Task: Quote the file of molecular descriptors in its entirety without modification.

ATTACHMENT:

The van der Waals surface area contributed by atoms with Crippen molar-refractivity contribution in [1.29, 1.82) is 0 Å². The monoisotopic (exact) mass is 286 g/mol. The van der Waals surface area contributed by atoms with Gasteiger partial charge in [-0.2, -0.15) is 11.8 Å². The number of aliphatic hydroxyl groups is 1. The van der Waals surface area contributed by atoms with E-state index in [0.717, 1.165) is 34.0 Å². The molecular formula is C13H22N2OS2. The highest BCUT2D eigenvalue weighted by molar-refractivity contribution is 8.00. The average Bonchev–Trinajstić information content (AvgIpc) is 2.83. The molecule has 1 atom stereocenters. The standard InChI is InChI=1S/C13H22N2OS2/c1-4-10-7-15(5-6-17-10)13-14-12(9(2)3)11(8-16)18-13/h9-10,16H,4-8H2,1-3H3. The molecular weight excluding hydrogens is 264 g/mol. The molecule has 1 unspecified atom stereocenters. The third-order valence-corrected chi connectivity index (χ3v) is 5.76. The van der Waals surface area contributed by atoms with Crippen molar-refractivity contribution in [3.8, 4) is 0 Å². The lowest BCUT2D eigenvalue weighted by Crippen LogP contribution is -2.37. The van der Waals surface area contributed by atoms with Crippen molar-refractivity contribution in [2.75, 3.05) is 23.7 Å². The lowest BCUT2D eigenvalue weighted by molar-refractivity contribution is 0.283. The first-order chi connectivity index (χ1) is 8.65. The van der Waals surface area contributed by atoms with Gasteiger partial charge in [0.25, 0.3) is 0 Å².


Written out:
The van der Waals surface area contributed by atoms with Crippen molar-refractivity contribution in [1.29, 1.82) is 0 Å². The monoisotopic (exact) mass is 286 g/mol. The van der Waals surface area contributed by atoms with Gasteiger partial charge in [-0.2, -0.15) is 11.8 Å². The number of aliphatic hydroxyl groups is 1. The van der Waals surface area contributed by atoms with E-state index in [0.717, 1.165) is 34.0 Å². The molecular formula is C13H22N2OS2. The highest BCUT2D eigenvalue weighted by molar-refractivity contribution is 8.00. The average Bonchev–Trinajstić information content (AvgIpc) is 2.83. The molecule has 1 atom stereocenters. The standard InChI is InChI=1S/C13H22N2OS2/c1-4-10-7-15(5-6-17-10)13-14-12(9(2)3)11(8-16)18-13/h9-10,16H,4-8H2,1-3H3. The molecular weight excluding hydrogens is 264 g/mol. The molecule has 1 unspecified atom stereocenters. The third-order valence-corrected chi connectivity index (χ3v) is 5.76. The van der Waals surface area contributed by atoms with Crippen molar-refractivity contribution in [3.8, 4) is 0 Å². The lowest BCUT2D eigenvalue weighted by Crippen LogP contribution is -2.37. The van der Waals surface area contributed by atoms with Crippen molar-refractivity contribution in [2.75, 3.05) is 23.7 Å². The lowest BCUT2D eigenvalue weighted by molar-refractivity contribution is 0.283. The first-order chi connectivity index (χ1) is 8.65. The van der Waals surface area contributed by atoms with Gasteiger partial charge in [0.25, 0.3) is 0 Å².